SJIBT semifinals recap: Kassidy Thompson, Gabby Recinto power their teams to Sunday’s final
VOORHEES (N.J.) - With the regular season winding down, both the Camden Catholic and Cherokee girls basketball teams have an in-season championship on their minds.
The two will each get a chance to fulfill that goal in the South Jersey Invitational Basketball Tournament final on Sunday afternoon. Both teams advanced with dominating wins at Eastern on Friday night.
The Lady Chiefs defeated Camden Catholic, 44-30, on January 24.
Camden Catholic 72, Williamstown 45: The Fighting Irish coasted to the semifinal round of the SJIBT with blowout wins over Kingsway, Moorestown and Woodbury.
Camden Catholic's Kassidy Thompson led the Fighting Irish with a game-high 30 points in a dominating win over Williamstown in the Final Four of the South Jersey Invitational Basketball Tournament at Eastern in Voorhees, New Jersey on Friday, February 10, 2023. Chris Baker/D2 Sports Network
Cinderella opponent Williamstown was the next to stand in the way. The Lady Braves knocked off second-seeded Shawnee, 41-36, in the Elite Eight.
Camden Catholic refused to be a victim of an upset.
Williamstown's Alivia Mauz opened the contest with back-to-back triples and traded buckets with Camden Catholic standouts Aaryn Battle and Kassidy Thompson as the Irish led 19-17 after one quarter.
Camden Catholic pulled away over the final three quarters to earn a 72-45 victory over the Lady Braves.
Thompson, a Quinnipiac commit, led the Irish with a game-high 30 points including 20 in the second half. Battle, UMass commit, and freshman Gabrielle Vaughn chipped in 13 points each for Camden Catholic.
Mauz led the Lady Braves with a team-high 18 points including four three-pointers.
Thompson's 30 points stood out, but her defensive effort was the difference in the contest.
"Kassidy's defense is one of her most underrated parts of her game," Camden Catholic coach Christine Matera said. "Yes, everyone may look at the stat sheet and say oh, she had 30 points, but I truly believe her defense was her best asset tonight."
Thompson and her teammates are hoping to avenge their loss to Cherokee in a championship setting.
"It's great that we may get a chance to avenge a loss we suffered earlier in the season," Thompson said. "In a championship game? At a neutral site? I think the team as a whole would be excited for another shot at Cherokee."
Cherokee 54, Cinnaminson 30: Jefferson commit Gabby Recinto exploded for a career-high 28 points as the Lady Chiefs, ranked second in the latest South Jersey Sports Zone Top 15 high school girls basketball rankings, cruised past No. 11 Cinnaminson, 54-30, on Friday night.
Cherokee opened the contest on an 18-2 run and held the Lady Pirates scoreless from the 5:10 mark of the first quarter until 4:39 remained in the second quarter. Cinnaminson's Ava Sztenderowicz buried a 3-pointer to terminate the drought.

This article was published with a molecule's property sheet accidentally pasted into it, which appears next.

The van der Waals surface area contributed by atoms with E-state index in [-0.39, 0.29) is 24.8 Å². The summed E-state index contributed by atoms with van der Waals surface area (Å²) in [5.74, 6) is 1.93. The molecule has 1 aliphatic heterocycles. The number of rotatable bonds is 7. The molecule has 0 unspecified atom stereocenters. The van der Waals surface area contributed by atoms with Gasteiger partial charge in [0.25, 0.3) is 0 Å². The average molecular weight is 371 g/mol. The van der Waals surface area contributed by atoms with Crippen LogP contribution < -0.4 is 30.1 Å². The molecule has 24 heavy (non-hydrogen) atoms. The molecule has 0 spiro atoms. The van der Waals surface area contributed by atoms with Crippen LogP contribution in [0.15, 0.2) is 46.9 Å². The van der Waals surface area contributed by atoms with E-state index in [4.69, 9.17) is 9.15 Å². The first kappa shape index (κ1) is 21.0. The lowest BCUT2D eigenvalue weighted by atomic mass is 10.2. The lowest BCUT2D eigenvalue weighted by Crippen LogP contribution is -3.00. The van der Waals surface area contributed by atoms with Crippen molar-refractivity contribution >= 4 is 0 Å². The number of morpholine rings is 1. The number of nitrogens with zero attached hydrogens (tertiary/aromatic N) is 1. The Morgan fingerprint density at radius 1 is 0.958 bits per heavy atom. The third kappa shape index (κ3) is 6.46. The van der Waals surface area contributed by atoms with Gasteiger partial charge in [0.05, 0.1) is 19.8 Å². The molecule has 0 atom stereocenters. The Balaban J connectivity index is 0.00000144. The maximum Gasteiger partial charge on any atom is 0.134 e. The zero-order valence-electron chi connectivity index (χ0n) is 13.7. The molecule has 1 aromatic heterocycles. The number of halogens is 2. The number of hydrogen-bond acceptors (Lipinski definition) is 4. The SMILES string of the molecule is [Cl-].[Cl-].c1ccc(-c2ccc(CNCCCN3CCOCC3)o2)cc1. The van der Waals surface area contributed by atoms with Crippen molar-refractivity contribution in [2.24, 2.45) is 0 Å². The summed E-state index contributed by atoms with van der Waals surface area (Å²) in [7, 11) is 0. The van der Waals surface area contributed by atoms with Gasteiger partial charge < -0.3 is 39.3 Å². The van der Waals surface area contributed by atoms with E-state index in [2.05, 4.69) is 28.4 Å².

What was Cherokee coach Ron Powell's gameplan?
"Come out, go get them," he said. "They're a real good Group 2 school having a great year, well coached. We thought we could get after them and trap them and just kind of give them the experience of what Olympic Conference basketball is all about. We came out and did that."
Recinto scored 16 of the Lady Chiefs' first 22 points and helped her team build a 17-point advantage at intermission.
She also capped a run of 11 unanswered points with a pair of free throws to give Cherokee a 49-19 advantage in the fourth quarter.
The Lady Chiefs led by as much as 31 points.
"We executed well on the offensive end," Powell said. "Gabby had a lot tonight, but in our most recent games we've had really balanced scoring."
Olivia Selverian added nine points and freshman Brielle Alaba contributed seven. Jada Branford scored five points in the fourth quarter.
Brooke Sztenderowicz powered Cinnaminson with a team-high eight points. Freshman Shiloh Moore and Ava Sztenderowicz rallied six apiece.
Cherokee clinched its sixth SJIBT final appearance. The Lady Chiefs have won the tournament four times and lost only once in the championship round during Powell's tenure.
The combination of a single elimination format and high intensity atmospheres has prepared the developing players in Powell's program with the postseason right around the corner.
"You can't simulate that stuff until you get into the playoffs so it's good for our younger kids," Powell said. "Our older kids have been in this situation before. The older kids know what to expect when it's state tournament time. To play in an atmosphere like this against a good team, a well-coached team, only helps us for the end of the year."